Carolina hunter kills giant, ivory-spurred gobbler

Dustin Lee Joyner killed this gobbler on April 13 in Nash County, N.C.

Turkey weighed close to 30 pounds, had 11-inch beard

Dustin Lee Joyner of Nashville, N.C. killed a giant gobbler while hunting in the Red Oak area of Nash County on April 13. And the bird’s size, which was close to 30 pounds, wasn’t its most impressive feature. At least not to Joyner.

It was the turkey’s spurs that really caught Joyner’s attention. But he was having trouble getting any attention from the gobbler. It was fighting a vocal war with the remnants of a thunderstorm that was rumbling in the distance. And courting some nearby hens.

“The noise was firing this old Tom up. He would gobble after every rumble in the clouds. After about 30 minutes of calling, I was unable to pull him from the hens in the field,” said Joyner.

The big turkey had uniquely-colored spurs, which were 1 3/4-inches in length.

The hunter decided to make his jake decoy a little more visible to the gobbler. As soon as he moved it, the big bird noticed and began paying attention. After that, it was just a matter of the few minutes it took for the turkey to close the distance.

When the bird was 20 yards away, Joyner pulled the trigger on his Stoeger M3500. A clean shot to the head ended the bird’s party.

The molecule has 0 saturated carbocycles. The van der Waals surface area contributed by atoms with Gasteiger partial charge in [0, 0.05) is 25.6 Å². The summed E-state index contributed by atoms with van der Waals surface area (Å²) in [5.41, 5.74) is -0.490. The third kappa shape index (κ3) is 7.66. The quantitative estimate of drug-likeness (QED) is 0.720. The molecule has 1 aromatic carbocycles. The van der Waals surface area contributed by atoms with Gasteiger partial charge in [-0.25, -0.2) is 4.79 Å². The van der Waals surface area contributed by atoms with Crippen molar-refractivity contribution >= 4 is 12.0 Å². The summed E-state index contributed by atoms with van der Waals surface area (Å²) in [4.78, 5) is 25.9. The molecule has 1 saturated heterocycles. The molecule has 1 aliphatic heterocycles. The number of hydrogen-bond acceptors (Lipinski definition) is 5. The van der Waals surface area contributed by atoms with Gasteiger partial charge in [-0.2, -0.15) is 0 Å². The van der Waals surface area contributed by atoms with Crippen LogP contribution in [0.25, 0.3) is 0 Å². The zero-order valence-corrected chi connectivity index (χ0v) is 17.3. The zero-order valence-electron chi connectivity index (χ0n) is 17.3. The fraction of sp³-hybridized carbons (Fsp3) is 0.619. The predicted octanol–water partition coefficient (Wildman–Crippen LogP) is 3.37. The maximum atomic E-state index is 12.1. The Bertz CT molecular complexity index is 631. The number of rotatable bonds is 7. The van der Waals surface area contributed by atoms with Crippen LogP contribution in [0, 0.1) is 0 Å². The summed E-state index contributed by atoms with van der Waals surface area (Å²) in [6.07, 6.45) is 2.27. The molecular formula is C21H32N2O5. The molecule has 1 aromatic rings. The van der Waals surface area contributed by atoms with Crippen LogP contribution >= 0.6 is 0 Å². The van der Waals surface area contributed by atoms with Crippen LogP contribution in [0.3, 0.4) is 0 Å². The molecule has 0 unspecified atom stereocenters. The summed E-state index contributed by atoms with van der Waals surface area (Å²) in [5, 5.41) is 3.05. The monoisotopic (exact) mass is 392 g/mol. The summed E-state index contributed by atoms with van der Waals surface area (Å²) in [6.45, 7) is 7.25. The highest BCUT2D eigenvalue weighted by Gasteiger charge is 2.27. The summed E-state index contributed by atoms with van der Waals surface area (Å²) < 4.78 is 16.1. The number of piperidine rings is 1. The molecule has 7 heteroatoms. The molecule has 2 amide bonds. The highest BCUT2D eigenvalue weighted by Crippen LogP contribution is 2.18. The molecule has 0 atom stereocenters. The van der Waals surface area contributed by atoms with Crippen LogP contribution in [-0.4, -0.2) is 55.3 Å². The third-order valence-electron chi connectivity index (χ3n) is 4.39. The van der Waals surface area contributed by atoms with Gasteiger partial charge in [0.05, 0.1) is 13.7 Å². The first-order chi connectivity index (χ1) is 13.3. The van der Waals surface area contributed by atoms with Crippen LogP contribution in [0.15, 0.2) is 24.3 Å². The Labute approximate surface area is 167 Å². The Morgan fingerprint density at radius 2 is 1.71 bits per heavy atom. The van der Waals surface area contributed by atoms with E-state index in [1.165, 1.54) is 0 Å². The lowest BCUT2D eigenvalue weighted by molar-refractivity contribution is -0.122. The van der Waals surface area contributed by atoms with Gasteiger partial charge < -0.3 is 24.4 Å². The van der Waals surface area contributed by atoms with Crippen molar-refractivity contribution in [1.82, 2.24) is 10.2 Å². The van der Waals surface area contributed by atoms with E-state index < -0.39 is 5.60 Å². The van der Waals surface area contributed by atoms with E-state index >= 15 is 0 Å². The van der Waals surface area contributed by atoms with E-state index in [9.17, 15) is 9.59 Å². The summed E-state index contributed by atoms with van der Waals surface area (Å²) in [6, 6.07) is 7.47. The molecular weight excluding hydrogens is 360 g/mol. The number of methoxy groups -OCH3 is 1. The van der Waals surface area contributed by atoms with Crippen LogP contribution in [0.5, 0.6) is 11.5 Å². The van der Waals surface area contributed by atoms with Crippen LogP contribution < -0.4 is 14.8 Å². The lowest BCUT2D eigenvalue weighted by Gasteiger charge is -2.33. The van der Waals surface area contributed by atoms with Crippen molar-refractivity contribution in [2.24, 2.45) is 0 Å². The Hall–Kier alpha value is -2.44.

“My partner Timmy Bowling from Rocky Mount was with me. We both cheered and thanked the Lord for this opportunity,” he said.

Once they got to the turkey, that’s when they realized the unique spurs, which were 1 3/4-inches long, were white.

“I’d never seen ivory-colored spurs like this. I thought that was real interesting,” he said.

The gobbler, which had an 11-inch beard, is a trophy in every category, including its uniquely-colored set of spurs.

Brian Cope
About Brian Cope 1293 Articles
Brian Cope of Edisto Island, S.C., is a retired Air Force combat communications technician. He has a B.A. in English Literature from the University of South Carolina and has been writing about the outdoors since 2006. He’s spent half his life hunting and fishing. The rest, he said, has been wasted.